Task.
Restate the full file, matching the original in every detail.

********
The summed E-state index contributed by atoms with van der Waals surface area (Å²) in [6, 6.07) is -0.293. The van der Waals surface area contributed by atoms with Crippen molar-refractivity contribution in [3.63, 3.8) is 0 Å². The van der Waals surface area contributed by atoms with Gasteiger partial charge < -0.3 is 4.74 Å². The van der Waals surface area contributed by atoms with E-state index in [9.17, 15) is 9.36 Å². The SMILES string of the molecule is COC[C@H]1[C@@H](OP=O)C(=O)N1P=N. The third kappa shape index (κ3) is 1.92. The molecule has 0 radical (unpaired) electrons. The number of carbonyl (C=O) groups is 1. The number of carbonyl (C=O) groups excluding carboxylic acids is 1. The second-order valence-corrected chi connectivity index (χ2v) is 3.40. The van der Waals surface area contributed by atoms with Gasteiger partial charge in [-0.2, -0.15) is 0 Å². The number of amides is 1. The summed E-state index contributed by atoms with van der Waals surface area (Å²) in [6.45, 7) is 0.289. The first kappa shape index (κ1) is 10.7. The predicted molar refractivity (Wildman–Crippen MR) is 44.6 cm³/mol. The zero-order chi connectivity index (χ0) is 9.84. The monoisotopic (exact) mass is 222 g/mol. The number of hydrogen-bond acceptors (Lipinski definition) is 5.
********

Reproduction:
The summed E-state index contributed by atoms with van der Waals surface area (Å²) in [6, 6.07) is -0.293. The van der Waals surface area contributed by atoms with Crippen molar-refractivity contribution in [3.63, 3.8) is 0 Å². The van der Waals surface area contributed by atoms with Gasteiger partial charge < -0.3 is 4.74 Å². The van der Waals surface area contributed by atoms with E-state index in [9.17, 15) is 9.36 Å². The SMILES string of the molecule is COC[C@H]1[C@@H](OP=O)C(=O)N1P=N. The third kappa shape index (κ3) is 1.92. The molecule has 0 radical (unpaired) electrons. The number of carbonyl (C=O) groups is 1. The number of carbonyl (C=O) groups excluding carboxylic acids is 1. The second-order valence-corrected chi connectivity index (χ2v) is 3.40. The van der Waals surface area contributed by atoms with Gasteiger partial charge in [-0.2, -0.15) is 0 Å². The number of amides is 1. The summed E-state index contributed by atoms with van der Waals surface area (Å²) in [6.45, 7) is 0.289. The first kappa shape index (κ1) is 10.7. The predicted molar refractivity (Wildman–Crippen MR) is 44.6 cm³/mol. The zero-order chi connectivity index (χ0) is 9.84. The monoisotopic (exact) mass is 222 g/mol. The number of hydrogen-bond acceptors (Lipinski definition) is 5.